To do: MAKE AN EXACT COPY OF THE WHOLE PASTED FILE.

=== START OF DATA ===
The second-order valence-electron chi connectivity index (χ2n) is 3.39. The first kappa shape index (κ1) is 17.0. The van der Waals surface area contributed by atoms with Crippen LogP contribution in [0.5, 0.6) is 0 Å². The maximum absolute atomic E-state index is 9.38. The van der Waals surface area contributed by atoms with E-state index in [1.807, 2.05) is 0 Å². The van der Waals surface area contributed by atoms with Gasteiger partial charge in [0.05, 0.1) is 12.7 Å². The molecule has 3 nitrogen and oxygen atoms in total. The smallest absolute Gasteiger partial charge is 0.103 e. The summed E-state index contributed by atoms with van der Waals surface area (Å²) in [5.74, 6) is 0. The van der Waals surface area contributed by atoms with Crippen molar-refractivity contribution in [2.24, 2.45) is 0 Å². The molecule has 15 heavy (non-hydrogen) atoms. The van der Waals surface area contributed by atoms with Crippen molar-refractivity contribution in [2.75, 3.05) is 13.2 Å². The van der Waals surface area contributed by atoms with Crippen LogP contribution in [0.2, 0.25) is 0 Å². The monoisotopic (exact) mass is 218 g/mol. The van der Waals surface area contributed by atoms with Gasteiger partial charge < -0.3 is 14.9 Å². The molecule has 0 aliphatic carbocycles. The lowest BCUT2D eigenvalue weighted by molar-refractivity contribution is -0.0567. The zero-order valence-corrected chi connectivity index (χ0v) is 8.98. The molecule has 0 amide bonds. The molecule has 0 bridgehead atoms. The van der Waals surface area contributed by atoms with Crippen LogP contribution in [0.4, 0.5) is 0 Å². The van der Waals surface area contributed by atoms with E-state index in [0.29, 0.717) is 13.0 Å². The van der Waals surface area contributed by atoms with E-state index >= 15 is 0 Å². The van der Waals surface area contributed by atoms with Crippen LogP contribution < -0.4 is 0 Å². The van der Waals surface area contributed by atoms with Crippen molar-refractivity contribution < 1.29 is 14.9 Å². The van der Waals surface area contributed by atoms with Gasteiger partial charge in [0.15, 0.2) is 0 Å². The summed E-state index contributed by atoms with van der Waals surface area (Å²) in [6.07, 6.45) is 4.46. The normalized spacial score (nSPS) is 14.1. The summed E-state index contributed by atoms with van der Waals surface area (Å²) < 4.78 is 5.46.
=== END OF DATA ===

The second-order valence-electron chi connectivity index (χ2n) is 3.39. The first kappa shape index (κ1) is 17.0. The van der Waals surface area contributed by atoms with Crippen LogP contribution in [0.5, 0.6) is 0 Å². The maximum absolute atomic E-state index is 9.38. The van der Waals surface area contributed by atoms with E-state index in [1.807, 2.05) is 0 Å². The van der Waals surface area contributed by atoms with Gasteiger partial charge in [0.05, 0.1) is 12.7 Å². The molecule has 3 nitrogen and oxygen atoms in total. The smallest absolute Gasteiger partial charge is 0.103 e. The summed E-state index contributed by atoms with van der Waals surface area (Å²) in [5.74, 6) is 0. The van der Waals surface area contributed by atoms with Crippen molar-refractivity contribution in [2.24, 2.45) is 0 Å². The molecule has 15 heavy (non-hydrogen) atoms. The van der Waals surface area contributed by atoms with Crippen molar-refractivity contribution in [2.75, 3.05) is 13.2 Å². The van der Waals surface area contributed by atoms with Crippen LogP contribution in [0.2, 0.25) is 0 Å². The monoisotopic (exact) mass is 218 g/mol. The van der Waals surface area contributed by atoms with Gasteiger partial charge < -0.3 is 14.9 Å². The molecule has 0 aliphatic carbocycles. The lowest BCUT2D eigenvalue weighted by molar-refractivity contribution is -0.0567. The zero-order valence-corrected chi connectivity index (χ0v) is 8.98. The molecule has 0 amide bonds. The molecule has 0 bridgehead atoms. The van der Waals surface area contributed by atoms with Crippen LogP contribution in [0.4, 0.5) is 0 Å². The van der Waals surface area contributed by atoms with E-state index in [0.29, 0.717) is 13.0 Å². The van der Waals surface area contributed by atoms with E-state index >= 15 is 0 Å². The van der Waals surface area contributed by atoms with Crippen LogP contribution < -0.4 is 0 Å². The van der Waals surface area contributed by atoms with Crippen molar-refractivity contribution < 1.29 is 14.9 Å². The van der Waals surface area contributed by atoms with Gasteiger partial charge in [0.15, 0.2) is 0 Å². The summed E-state index contributed by atoms with van der Waals surface area (Å²) in [6.07, 6.45) is 4.46. The normalized spacial score (nSPS) is 14.1. The summed E-state index contributed by atoms with van der Waals surface area (Å²) < 4.78 is 5.46.